Development of AI theory
Much of the (original) focus
of artificial intelligence research
draws from an experimental approach to psychology, and emphasizes
what may be called linguistic intelligence (best exemplified
in the Turing test).
Approaches to artificial
intelligence that do not focus on linguistic intelligence
include robotics and collective
intelligence approaches, which focus on active manipulation
of an environment, or consensus decision making, and draw
from biology and political science when seeking models of
how "intelligent" behavior is organized.
Artificial intelligence theory also draws from animal studies,
in particular with insects, which are easier to emulate
as robots (see artificial life), as well as animals with
more complex cognition. AI researchers argue that animals,
which are simpler than humans, ought to be considerably
easier to mimic. But satisfactory computational models for
animal intelligence are not available.
Seminal papers advancing the concept of machine intelligence
include A Logical Calculus of the Ideas Immanent in Nervous
Activity (1943), by Warren McCulloch and Walter Pitts, and
On Computing Machinery and Intelligence (1950), by Alan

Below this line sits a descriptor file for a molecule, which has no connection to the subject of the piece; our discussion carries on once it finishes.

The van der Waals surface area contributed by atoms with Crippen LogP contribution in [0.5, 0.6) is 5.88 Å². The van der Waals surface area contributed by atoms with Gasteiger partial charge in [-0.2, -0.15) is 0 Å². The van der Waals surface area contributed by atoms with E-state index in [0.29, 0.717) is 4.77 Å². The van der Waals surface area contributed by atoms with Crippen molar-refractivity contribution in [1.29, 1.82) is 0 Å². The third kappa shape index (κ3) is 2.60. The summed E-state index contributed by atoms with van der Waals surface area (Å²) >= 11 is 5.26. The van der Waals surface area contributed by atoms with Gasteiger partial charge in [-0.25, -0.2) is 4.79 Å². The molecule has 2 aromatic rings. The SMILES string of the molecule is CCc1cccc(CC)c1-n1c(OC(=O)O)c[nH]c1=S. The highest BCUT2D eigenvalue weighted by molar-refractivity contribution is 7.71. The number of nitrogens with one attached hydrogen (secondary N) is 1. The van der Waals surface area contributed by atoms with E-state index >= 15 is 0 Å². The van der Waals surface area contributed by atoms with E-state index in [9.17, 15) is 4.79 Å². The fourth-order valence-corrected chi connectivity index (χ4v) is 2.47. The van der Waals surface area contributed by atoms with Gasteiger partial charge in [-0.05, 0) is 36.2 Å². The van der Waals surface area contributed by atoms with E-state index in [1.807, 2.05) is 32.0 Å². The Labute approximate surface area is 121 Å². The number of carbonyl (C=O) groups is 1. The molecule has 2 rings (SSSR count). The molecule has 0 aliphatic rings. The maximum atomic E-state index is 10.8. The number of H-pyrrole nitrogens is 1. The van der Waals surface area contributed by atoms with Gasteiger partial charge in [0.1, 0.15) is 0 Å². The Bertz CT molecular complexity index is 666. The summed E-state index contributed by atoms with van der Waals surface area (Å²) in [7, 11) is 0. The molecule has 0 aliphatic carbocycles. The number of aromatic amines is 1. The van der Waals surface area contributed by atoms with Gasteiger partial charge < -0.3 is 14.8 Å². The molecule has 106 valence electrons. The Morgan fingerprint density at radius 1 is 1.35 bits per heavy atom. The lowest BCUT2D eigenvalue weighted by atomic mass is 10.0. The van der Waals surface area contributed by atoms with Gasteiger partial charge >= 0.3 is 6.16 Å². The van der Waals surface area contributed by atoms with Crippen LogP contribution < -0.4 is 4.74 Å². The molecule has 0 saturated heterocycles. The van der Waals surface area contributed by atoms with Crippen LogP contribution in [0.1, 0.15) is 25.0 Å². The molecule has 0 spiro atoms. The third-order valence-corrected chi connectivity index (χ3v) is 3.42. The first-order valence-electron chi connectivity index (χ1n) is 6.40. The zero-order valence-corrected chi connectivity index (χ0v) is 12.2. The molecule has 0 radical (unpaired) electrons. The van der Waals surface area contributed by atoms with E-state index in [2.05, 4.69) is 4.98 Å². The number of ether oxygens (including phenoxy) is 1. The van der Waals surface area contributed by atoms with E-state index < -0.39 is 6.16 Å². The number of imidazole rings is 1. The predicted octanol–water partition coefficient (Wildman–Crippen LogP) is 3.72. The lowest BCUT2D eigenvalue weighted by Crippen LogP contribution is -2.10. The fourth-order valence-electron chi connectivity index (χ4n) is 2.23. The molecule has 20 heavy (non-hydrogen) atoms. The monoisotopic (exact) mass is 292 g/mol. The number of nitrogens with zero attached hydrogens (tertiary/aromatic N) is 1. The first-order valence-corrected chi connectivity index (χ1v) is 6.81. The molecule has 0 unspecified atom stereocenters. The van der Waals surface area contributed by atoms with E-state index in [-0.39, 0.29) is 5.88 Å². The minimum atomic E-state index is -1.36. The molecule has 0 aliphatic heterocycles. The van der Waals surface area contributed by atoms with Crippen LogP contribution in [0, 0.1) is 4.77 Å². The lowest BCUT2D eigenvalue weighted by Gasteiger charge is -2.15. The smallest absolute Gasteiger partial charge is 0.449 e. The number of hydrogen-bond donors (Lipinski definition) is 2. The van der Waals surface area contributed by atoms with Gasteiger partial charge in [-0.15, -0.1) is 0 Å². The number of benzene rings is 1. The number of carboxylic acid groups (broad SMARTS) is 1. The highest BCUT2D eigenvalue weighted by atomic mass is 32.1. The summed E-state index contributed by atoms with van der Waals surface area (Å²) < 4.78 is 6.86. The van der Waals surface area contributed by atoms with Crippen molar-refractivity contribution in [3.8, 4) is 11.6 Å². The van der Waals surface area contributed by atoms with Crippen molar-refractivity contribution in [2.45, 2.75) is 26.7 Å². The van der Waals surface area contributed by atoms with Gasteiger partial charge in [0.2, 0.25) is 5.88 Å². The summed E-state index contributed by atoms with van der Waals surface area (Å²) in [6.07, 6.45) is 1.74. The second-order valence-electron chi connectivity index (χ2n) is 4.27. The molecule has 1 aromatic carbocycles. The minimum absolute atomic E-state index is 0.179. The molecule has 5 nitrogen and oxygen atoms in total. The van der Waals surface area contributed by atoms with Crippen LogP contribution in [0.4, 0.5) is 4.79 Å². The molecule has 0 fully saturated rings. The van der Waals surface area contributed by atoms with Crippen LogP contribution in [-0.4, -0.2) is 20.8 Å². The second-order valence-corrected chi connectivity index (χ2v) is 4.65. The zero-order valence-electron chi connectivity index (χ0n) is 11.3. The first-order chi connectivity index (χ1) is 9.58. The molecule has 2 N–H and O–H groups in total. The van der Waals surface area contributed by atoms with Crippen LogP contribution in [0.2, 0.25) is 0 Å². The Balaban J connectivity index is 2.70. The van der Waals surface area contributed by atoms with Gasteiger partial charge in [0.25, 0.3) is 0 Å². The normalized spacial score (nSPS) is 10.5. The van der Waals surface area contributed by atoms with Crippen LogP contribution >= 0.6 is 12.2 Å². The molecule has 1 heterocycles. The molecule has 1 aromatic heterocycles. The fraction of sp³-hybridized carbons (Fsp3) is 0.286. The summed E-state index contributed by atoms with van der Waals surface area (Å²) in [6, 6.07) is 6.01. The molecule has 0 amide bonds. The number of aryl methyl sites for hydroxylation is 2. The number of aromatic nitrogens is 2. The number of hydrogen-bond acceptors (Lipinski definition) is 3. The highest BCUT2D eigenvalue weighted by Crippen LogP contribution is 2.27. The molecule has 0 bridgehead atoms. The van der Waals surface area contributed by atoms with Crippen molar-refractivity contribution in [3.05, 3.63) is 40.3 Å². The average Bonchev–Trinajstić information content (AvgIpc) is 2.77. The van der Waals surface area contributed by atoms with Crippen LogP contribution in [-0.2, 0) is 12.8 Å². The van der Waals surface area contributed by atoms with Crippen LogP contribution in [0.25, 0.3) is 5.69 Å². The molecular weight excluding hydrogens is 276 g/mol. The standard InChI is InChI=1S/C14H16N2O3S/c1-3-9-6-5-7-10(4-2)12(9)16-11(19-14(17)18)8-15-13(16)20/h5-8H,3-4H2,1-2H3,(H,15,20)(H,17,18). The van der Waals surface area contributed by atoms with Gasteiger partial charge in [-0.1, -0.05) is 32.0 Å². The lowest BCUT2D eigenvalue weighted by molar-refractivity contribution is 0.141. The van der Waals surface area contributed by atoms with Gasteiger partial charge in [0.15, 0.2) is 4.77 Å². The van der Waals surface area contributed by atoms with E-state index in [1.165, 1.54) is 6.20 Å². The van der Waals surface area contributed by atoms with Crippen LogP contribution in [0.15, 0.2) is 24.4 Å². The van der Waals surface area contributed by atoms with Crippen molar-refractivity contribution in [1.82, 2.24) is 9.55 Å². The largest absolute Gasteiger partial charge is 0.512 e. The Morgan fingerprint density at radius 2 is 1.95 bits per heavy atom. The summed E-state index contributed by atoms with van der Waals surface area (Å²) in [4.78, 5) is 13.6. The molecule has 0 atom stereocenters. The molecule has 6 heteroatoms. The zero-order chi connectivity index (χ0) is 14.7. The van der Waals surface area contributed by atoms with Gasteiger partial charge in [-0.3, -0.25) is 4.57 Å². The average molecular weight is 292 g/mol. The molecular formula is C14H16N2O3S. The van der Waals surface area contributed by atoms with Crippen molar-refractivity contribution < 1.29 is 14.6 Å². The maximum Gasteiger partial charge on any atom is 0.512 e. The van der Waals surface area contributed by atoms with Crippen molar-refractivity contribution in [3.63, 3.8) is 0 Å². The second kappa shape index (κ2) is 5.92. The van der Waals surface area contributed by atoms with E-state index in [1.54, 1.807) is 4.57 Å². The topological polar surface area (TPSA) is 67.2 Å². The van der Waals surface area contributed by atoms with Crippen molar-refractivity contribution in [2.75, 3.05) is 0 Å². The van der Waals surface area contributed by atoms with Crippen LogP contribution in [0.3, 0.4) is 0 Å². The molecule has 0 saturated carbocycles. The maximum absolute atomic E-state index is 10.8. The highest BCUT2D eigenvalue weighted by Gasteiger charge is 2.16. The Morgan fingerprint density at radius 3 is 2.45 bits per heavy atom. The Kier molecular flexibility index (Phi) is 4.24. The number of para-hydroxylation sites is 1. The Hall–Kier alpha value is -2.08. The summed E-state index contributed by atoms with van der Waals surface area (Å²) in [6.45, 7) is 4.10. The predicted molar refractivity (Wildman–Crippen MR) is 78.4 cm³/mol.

Turing, and Man-Computer Symbiosis by J.C.R. Licklider.
See cybernetics and Turing test for further discussion.
There were also early papers which denied the possibility
of machine intelligence on logical or philosophical grounds
such as Minds, Machines and Gšdel (1961) by John Lucas.
With the development of practical techniques based on AI
research, advocates of AI have argued that opponents of
AI have repeatedly changed their position on tasks such
as computer chess or speech recognition that were previously
regarded as "intelligent" in order to deny the accomplishments
of AI. They point out that this moving of the goalposts
effectively defines "intelligence" as "whatever humans can
do that machines cannot".
John von Neumann (quoted by E.T. Jaynes) anticipated this
in 1948 by saying, in response to a comment at a lecture
that it was impossible for a machine to think: "You insist
that there is something a machine cannot do. If you will
tell me precisely what it is that a machine cannot do, then
I can always make a machine which will do just that!". Von
Neumann was presumably alluding to the Church-Turing thesis
which states that any effective procedure can be simulated
by a (generalized) computer.
In 1969 McCarthy and Hayes started the discussion about
the frame problem with their essay, "Some Philosophical
Problems from the Standpoint of Artificial Intelligence".
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